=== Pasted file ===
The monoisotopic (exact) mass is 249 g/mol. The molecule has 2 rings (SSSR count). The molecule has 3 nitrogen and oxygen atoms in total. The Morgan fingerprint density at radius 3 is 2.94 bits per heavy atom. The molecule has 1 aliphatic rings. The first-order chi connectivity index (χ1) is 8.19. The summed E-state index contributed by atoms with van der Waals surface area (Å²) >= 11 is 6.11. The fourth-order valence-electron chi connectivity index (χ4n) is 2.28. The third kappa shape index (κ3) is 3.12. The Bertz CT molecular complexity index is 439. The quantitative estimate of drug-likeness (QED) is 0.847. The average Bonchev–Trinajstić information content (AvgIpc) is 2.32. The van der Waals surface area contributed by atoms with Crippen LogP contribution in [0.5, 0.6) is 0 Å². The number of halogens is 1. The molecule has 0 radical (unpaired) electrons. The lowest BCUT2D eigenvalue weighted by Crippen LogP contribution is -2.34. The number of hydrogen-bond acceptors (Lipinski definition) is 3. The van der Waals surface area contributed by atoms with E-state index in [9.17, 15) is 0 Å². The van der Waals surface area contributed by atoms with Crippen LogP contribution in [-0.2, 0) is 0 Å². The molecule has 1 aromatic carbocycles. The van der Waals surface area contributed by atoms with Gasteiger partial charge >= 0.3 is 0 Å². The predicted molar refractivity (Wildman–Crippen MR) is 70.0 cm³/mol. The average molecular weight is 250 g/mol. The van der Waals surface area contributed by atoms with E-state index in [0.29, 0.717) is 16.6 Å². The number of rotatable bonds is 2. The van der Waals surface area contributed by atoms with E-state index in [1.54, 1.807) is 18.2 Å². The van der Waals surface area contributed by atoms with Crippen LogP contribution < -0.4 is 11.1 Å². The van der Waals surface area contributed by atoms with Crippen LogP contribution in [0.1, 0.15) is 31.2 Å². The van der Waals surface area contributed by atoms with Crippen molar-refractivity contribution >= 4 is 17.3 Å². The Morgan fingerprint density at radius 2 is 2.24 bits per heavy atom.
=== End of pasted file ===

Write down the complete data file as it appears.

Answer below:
The monoisotopic (exact) mass is 249 g/mol. The molecule has 2 rings (SSSR count). The molecule has 3 nitrogen and oxygen atoms in total. The Morgan fingerprint density at radius 3 is 2.94 bits per heavy atom. The molecule has 1 aliphatic rings. The first-order chi connectivity index (χ1) is 8.19. The summed E-state index contributed by atoms with van der Waals surface area (Å²) >= 11 is 6.11. The fourth-order valence-electron chi connectivity index (χ4n) is 2.28. The third kappa shape index (κ3) is 3.12. The Bertz CT molecular complexity index is 439. The quantitative estimate of drug-likeness (QED) is 0.847. The average Bonchev–Trinajstić information content (AvgIpc) is 2.32. The van der Waals surface area contributed by atoms with Crippen LogP contribution in [0.5, 0.6) is 0 Å². The number of halogens is 1. The molecule has 0 radical (unpaired) electrons. The lowest BCUT2D eigenvalue weighted by Crippen LogP contribution is -2.34. The number of hydrogen-bond acceptors (Lipinski definition) is 3. The van der Waals surface area contributed by atoms with E-state index in [9.17, 15) is 0 Å². The van der Waals surface area contributed by atoms with Crippen LogP contribution in [-0.2, 0) is 0 Å². The molecule has 1 aromatic carbocycles. The van der Waals surface area contributed by atoms with Gasteiger partial charge >= 0.3 is 0 Å². The predicted molar refractivity (Wildman–Crippen MR) is 70.0 cm³/mol. The average molecular weight is 250 g/mol. The van der Waals surface area contributed by atoms with E-state index in [0.29, 0.717) is 16.6 Å². The number of rotatable bonds is 2. The van der Waals surface area contributed by atoms with E-state index in [1.54, 1.807) is 18.2 Å². The van der Waals surface area contributed by atoms with Crippen LogP contribution < -0.4 is 11.1 Å². The van der Waals surface area contributed by atoms with Crippen LogP contribution in [0.1, 0.15) is 31.2 Å². The van der Waals surface area contributed by atoms with Crippen molar-refractivity contribution >= 4 is 17.3 Å². The Morgan fingerprint density at radius 2 is 2.24 bits per heavy atom.